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Medico-Legal Update

Significance of Palynology in Forensic Problems

Author(s): Dr. Kapil Dev

Vol. 5, No. 1 (2005-01 - 2005-03)

Abstract

Palynology, the study of pollens, though used in several cases of forensic significance has not made much headway in India. It is in this backdrop some important cases where the pollen played a vital role are discussed.

Keywords: Pollen Analysis; Forensic science.

INTRODUCTION

Study of the pollens, Palynology, is now gaining importance in forensic casework analysis. They not only help to link the particular type of flowers found at a crime scene but also to the time (season), when they are in bloom. Forensic palynology refers to the use of pollen and spore evidence in legal cases (Mildenhall,1982). It also includes legal information derived from the analysis of a broad range of microscopic organisms e.g. Dianoflagellates, Acritarchs and Chitozoans that can be found in both fresh and marine environments (Faegri et.al., 1989).

Because of their microscopic entity, pollens are different type of trace evidence found at the scene of crime. In almost every case pollens are expected to be present, be it in wearing apparels, body parts especially in hairs, shoes, etc. However, forensic palynology has not made much headway in India because of the difficulties and problems that are encountered in their isolation and identification work.

Pollen grains can be differentiated by their external morphology, which may be circular, ovate, bean-shaped, spinecular, etc. Their variable shape, size, aperture, and wall characteristics are very helpful in their identification. The exine (outer layer) of the pollen is resistant to acetolysis, physical and biological degradation. Because of this property of exine, pollen grains can be found well preserved at a crime scene for a long period. They are carried by different media such as air, animals including man, insects such as bees, butterfly etc.

One of the earliest reported cases using palynology occurred in Sweden in 1959. A woman was killed in May during a trip in central Sweden. Palynological examination was done to determine whether or not the women was killed where she was found or the murder took place elsewhere and then the body dumped at the site of the alleged crime scene. The examination suggested that the murder took place elsewhere because the dirt lacked pollen from plants common in the area where the body was found (i.e. Plantago, Rumex,and Grasses).However the later interpretation was that murder took place in May because the Pollination during that time was over (Erdtman, 1969). Mildenhall(1988) suggested that pollens may be present in the dirt collected from the clothing’s, skin, hair, shoes, or car of a victim and might prove useful links between the victim and scene of crime.

A stolen vehicle can be linked with crime after comparing the mud found on that vehicle. The pollen evidence may be useful in linking with a specific crime or a specific geographical area (Brown and Llewellyn, 1991). Mildenhall (1992) reported a case of murder after kidnapping and sexual assault. In this case, pollen fingerprint from the woman’s short was found identical to the pollen fingerprint extracted from the suspect’s sweater and from his soiled pants. Pollens of Salicornia species (Family Chenopodiaeace) in northwest Canada and Alaska were studied. The pollen grains from bodies of ancient people were examined which provided clues to their diet and domicile.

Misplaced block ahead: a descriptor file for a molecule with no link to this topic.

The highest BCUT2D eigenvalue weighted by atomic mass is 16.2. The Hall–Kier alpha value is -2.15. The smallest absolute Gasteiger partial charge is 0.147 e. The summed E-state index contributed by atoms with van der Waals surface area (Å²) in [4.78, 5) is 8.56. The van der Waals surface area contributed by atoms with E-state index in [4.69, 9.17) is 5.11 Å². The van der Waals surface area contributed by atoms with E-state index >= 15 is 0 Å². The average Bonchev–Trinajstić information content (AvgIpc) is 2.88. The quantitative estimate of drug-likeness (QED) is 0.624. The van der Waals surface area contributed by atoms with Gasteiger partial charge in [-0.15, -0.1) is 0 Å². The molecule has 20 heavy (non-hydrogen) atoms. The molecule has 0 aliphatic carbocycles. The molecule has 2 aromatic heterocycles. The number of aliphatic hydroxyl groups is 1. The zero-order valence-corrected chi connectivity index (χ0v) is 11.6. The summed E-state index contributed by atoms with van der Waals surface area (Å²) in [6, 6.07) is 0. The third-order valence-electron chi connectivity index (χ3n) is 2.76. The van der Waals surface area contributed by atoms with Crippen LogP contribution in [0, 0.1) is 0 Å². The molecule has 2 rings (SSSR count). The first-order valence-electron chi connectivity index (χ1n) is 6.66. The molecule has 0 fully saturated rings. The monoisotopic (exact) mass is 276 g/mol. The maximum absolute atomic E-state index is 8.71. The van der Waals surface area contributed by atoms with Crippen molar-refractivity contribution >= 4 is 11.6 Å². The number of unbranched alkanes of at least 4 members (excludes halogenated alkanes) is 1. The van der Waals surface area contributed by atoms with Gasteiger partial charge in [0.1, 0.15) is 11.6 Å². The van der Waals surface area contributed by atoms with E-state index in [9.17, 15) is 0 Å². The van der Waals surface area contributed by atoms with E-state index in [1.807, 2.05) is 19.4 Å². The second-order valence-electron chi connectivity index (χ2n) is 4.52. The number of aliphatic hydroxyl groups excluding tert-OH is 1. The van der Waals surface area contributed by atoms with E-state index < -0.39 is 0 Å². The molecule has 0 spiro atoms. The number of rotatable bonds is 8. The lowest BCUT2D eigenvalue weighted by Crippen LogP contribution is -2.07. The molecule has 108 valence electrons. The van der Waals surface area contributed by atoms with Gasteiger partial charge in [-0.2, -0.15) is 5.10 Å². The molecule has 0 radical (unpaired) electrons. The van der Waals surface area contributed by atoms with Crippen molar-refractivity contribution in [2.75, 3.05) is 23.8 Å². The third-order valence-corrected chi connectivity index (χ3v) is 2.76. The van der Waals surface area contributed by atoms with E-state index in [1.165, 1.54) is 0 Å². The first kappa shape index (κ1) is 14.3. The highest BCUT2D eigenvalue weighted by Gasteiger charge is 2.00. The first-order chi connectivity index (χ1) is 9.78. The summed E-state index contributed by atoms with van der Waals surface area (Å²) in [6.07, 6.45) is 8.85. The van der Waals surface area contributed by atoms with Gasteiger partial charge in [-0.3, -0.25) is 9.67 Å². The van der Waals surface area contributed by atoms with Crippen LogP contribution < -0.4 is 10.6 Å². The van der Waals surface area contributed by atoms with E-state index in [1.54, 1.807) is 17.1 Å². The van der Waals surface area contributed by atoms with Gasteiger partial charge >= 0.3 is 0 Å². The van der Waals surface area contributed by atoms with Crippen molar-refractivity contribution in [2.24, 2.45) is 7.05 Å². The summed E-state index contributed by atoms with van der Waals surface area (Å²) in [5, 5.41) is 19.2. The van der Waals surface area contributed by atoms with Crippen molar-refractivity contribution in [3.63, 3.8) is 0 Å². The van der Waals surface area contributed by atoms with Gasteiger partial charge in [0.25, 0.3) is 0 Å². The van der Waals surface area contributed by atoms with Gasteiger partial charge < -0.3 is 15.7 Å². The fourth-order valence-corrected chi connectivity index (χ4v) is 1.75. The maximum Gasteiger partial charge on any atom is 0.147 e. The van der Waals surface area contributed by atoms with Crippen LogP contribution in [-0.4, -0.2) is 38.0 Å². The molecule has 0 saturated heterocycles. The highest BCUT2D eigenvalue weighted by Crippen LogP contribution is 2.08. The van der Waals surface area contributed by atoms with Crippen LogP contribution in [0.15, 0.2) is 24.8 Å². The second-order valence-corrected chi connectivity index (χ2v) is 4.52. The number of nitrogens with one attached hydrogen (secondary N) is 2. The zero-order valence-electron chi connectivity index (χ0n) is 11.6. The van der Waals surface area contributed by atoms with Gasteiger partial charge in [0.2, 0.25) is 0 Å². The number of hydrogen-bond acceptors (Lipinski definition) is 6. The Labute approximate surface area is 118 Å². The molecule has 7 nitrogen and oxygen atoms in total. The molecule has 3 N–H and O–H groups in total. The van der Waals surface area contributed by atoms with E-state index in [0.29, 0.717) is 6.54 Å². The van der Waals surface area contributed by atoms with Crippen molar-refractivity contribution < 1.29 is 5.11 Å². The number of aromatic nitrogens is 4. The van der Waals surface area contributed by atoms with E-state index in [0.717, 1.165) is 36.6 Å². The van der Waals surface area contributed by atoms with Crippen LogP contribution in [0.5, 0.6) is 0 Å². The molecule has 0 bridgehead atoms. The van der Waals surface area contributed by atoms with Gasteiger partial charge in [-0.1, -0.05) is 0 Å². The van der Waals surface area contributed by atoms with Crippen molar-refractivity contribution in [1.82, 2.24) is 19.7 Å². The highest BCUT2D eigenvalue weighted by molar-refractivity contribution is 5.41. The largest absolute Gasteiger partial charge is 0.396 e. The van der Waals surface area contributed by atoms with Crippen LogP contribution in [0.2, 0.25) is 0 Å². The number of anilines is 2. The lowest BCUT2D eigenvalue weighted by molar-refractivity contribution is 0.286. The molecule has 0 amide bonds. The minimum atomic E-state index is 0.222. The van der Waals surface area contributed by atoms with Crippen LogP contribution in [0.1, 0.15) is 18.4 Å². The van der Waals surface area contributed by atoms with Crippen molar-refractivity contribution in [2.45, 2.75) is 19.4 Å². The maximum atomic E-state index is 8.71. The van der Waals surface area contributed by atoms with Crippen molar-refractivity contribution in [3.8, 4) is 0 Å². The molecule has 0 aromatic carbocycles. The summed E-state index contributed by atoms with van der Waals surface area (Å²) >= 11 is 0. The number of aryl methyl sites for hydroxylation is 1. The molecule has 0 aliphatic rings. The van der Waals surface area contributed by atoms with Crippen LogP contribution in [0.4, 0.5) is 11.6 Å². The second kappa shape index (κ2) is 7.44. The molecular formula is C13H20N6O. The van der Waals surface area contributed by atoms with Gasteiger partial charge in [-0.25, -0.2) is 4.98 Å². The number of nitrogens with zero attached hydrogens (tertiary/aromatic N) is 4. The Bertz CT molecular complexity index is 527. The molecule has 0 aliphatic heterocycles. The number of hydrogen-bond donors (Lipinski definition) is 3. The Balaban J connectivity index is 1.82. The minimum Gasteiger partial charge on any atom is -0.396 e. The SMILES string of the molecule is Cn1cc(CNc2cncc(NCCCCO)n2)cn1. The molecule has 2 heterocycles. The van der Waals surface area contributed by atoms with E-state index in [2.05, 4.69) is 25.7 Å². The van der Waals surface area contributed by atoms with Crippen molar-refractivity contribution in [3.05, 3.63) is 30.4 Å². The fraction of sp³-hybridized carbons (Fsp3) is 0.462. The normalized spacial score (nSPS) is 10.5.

Pain (1993) referred that pollen and spores are abundant in the soil, dirt and dust samples.

Horrocks et. al. (1998a) showed the significance of pollen evidence to assist the court. He presented the assessment of palynology using the likelihood ratio in forensic court trials. To assist his findings, he presented three cases of alleged rape and establishing time of death.

Horrocks et. al. (1998b) stated that the soil samples for palynological analysis are very useful in forensics. He stated that the pollen samples within a localized area are similar and show the difference from distant localized areas. Chenopodiaceae pollen found in the stomach of Kwday Dan Ts‘inchi (A person found dead long ago in a glacier in Britain) were studied and these were used to distinguish pollens of the native Chenopod genera such as Atriplex, Chenopodium, Eurotia, Suaeda, and Salicornia. (Petra et.al.2005)

In a recent case the Central Texas Authorities seized a supply of marijuana and wanted to know if it had been grown locally or was imported. Pollen studies indicated that the pot could have been grown in a region extending westward from Central Texas to Phoenix, Arizona and therefore confirmed that the seized drugs were not shipped from a foreign country.

In a related example, the process of turning Cocoa leaves into Cocaine begins when the leaves are picked, dried in the open, processed in outdoor areas, and then refined into Cocaine (Weatherford, 1987).

Pollen fingerprints can be very useful in determining the source of origin of the cocaine samples. Pollen samples from the stomach contents or excrements have provided a clue to several deaths in Brazil. The pollens of a plant, Serjania lethalis (Sapinadaceae), were found in the stomach contents of one of the victims who died after taking honey thereby confirming that the deaths were due to the use of poisonous honey.

During the 1960s and 1970s, a Swiss criminalist Max Frei often used pollen as forensic evidence to link suspects to crime scenes (Palenik, 1982).

In a case, the suspect claimed that his pistol was not used in a reported murder because it was in its storage during this period. Dr. Frei examined and proved that grease on the pistol contained Alder and Birch pollens both of which were pollinating at the time of murder, not when the suspect claimed he had last cleaned the pistol and put it away (Newnax, 1984).